Abstract

STD 11, RFC 822, defines a message representation protocol specifying considerable detail about US-ASCII message headers, and leaves the message content, or message body, as flat US-ASCII text. This set of documents, collectively called the Multipurpose Internet Mail Extensions, or MIME, redefines the format of messages to allow for

  • (1) textual message bodies in character sets other than US-ASCII,

  • (2) an extensible set of different formats for non-textual message bodies,

  • (3) multi-part message bodies, and

  • (4) textual header information in character sets other than US-ASCII.

These documents are based on earlier work documented in RFC 934, STD 11, and RFC 1049, but extends and revises them. Because RFC 822 said so little about message bodies, these documents are largely orthogonal to (rather than a revision of) RFC 822.

The initial document in this set, RFC 2045, specifies the various headers used to describe the structure of MIME messages. The second document defines the general structure of the MIME media typing system and defines an initial set of media types. The third document, RFC 2047, describes extensions to RFC 822 to allow non-US- ASCII text data in Internet mail header fields. The fourth document, RFC 2048, specifies various IANA registration procedures for MIME- related facilities. This fifth and final document describes MIME conformance criteria as well as providing some illustrative examples of MIME message formats, acknowledgements, and the bibliography.

These documents are revisions of RFCs 1521, 1522, and 1590, which themselves were revisions of RFCs 1341 and 1342. Appendix B of this document describes differences and changes from previous versions.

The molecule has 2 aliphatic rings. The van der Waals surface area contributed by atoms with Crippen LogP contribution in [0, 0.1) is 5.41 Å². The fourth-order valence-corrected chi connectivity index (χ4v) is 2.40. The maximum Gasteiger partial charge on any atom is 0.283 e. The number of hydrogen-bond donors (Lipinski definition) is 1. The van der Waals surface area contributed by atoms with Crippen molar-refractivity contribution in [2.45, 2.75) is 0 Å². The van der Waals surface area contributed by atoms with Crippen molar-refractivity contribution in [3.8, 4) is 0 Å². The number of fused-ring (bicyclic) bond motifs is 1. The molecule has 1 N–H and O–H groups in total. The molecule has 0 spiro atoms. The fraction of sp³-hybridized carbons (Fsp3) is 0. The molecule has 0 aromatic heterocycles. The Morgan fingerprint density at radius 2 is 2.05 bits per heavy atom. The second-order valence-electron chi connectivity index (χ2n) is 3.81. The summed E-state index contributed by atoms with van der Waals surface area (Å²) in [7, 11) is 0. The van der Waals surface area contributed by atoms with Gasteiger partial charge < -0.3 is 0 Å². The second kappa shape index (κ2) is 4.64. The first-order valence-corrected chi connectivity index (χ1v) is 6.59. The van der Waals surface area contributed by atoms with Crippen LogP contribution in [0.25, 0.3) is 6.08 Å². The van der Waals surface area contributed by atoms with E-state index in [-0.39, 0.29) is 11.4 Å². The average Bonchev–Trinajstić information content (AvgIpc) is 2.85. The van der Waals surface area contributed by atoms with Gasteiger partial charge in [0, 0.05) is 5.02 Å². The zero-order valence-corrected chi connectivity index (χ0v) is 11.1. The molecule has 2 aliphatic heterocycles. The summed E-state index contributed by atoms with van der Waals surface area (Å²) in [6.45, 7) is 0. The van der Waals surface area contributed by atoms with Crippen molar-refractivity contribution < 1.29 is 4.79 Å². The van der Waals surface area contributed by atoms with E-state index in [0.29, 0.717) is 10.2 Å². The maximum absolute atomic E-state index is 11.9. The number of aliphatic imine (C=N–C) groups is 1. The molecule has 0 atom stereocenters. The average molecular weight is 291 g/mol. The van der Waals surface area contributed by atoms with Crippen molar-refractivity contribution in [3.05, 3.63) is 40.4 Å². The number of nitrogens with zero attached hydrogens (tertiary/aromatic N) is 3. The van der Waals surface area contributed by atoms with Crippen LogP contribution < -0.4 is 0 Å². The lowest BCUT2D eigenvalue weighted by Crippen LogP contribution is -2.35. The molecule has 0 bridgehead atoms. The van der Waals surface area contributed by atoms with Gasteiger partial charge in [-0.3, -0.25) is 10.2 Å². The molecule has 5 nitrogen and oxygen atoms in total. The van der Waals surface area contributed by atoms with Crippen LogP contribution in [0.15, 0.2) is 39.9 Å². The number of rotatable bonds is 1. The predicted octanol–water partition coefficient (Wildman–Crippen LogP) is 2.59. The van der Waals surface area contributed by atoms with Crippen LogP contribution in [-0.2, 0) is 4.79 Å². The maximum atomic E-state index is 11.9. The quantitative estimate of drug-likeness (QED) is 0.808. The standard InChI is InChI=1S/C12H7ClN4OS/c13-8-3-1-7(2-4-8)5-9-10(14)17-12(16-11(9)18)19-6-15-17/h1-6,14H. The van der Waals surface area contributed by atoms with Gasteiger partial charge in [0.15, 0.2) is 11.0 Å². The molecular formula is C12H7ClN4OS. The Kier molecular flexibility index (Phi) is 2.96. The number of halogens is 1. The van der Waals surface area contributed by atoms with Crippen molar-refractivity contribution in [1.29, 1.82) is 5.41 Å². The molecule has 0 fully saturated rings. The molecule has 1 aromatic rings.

Authors:

  1. Ned Freed, Innosoft International, Inc.
  2. Nathaniel S. Borenstein, First Virtual Holdings

Introduction

The first and second documents in this set define MIME header fields and the initial set of MIME media types. The third document describes extensions to RFC822 formats to allow for character sets other than US-ASCII. This document describes what portions of MIME must be supported by a conformant MIME implementation. It also describes various pitfalls of contemporary messaging systems as well as the canonical encoding model MIME is based on.

MIME Conformance

The mechanisms described in these documents are open-ended. It is definitely not expected that all implementations will support all available media types, nor that they will all share the same extensions. In order to promote interoperability, however, it is useful to define the concept of "MIME-conformance" to define a certain level of implementation that allows the useful interworking of messages with content that differs from US-ASCII text. In this section, we specify the requirements for such conformance.

A mail user agent that is MIME-conformant MUST:

A user agent that meets the above conditions is said to be MIME- conformant. The meaning of this phrase is that it is assumed to be "safe" to send virtually any kind of properly-marked data to users of such mail systems, because such systems will at least be able to treat the data as undifferentiated binary, and will not simply splash it onto the screen of unsuspecting users.